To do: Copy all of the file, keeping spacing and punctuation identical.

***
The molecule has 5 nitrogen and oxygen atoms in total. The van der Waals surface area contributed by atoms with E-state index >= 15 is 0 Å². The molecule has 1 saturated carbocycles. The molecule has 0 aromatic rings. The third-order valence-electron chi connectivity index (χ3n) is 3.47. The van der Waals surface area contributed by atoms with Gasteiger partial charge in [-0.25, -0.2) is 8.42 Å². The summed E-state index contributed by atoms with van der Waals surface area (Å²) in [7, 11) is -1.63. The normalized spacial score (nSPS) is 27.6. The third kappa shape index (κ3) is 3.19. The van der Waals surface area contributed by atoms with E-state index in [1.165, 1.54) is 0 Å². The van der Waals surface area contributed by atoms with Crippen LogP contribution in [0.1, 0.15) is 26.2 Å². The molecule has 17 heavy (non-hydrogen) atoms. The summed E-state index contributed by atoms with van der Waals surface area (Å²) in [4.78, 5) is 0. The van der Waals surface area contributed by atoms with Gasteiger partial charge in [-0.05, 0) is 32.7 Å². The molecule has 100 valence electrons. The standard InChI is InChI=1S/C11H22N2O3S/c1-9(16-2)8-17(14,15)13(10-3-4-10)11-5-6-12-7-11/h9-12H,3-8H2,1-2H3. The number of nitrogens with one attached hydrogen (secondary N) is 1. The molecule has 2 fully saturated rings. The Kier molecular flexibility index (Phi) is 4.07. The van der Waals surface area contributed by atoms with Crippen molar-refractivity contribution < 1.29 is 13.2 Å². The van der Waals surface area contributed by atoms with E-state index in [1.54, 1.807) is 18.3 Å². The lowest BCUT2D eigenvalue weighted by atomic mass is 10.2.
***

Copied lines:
The molecule has 5 nitrogen and oxygen atoms in total. The van der Waals surface area contributed by atoms with E-state index >= 15 is 0 Å². The molecule has 1 saturated carbocycles. The molecule has 0 aromatic rings. The third-order valence-electron chi connectivity index (χ3n) is 3.47. The van der Waals surface area contributed by atoms with Gasteiger partial charge in [-0.25, -0.2) is 8.42 Å². The summed E-state index contributed by atoms with van der Waals surface area (Å²) in [7, 11) is -1.63. The normalized spacial score (nSPS) is 27.6. The third kappa shape index (κ3) is 3.19. The van der Waals surface area contributed by atoms with E-state index in [1.165, 1.54) is 0 Å². The van der Waals surface area contributed by atoms with Crippen LogP contribution in [0.1, 0.15) is 26.2 Å². The molecule has 17 heavy (non-hydrogen) atoms. The summed E-state index contributed by atoms with van der Waals surface area (Å²) in [4.78, 5) is 0. The van der Waals surface area contributed by atoms with Gasteiger partial charge in [-0.05, 0) is 32.7 Å². The molecule has 100 valence electrons. The standard InChI is InChI=1S/C11H22N2O3S/c1-9(16-2)8-17(14,15)13(10-3-4-10)11-5-6-12-7-11/h9-12H,3-8H2,1-2H3. The number of nitrogens with one attached hydrogen (secondary N) is 1. The molecule has 2 fully saturated rings. The Kier molecular flexibility index (Phi) is 4.07. The van der Waals surface area contributed by atoms with Crippen molar-refractivity contribution < 1.29 is 13.2 Å². The van der Waals surface area contributed by atoms with E-state index in [1.54, 1.807) is 18.3 Å². The lowest BCUT2D eigenvalue weighted by atomic mass is 10.2.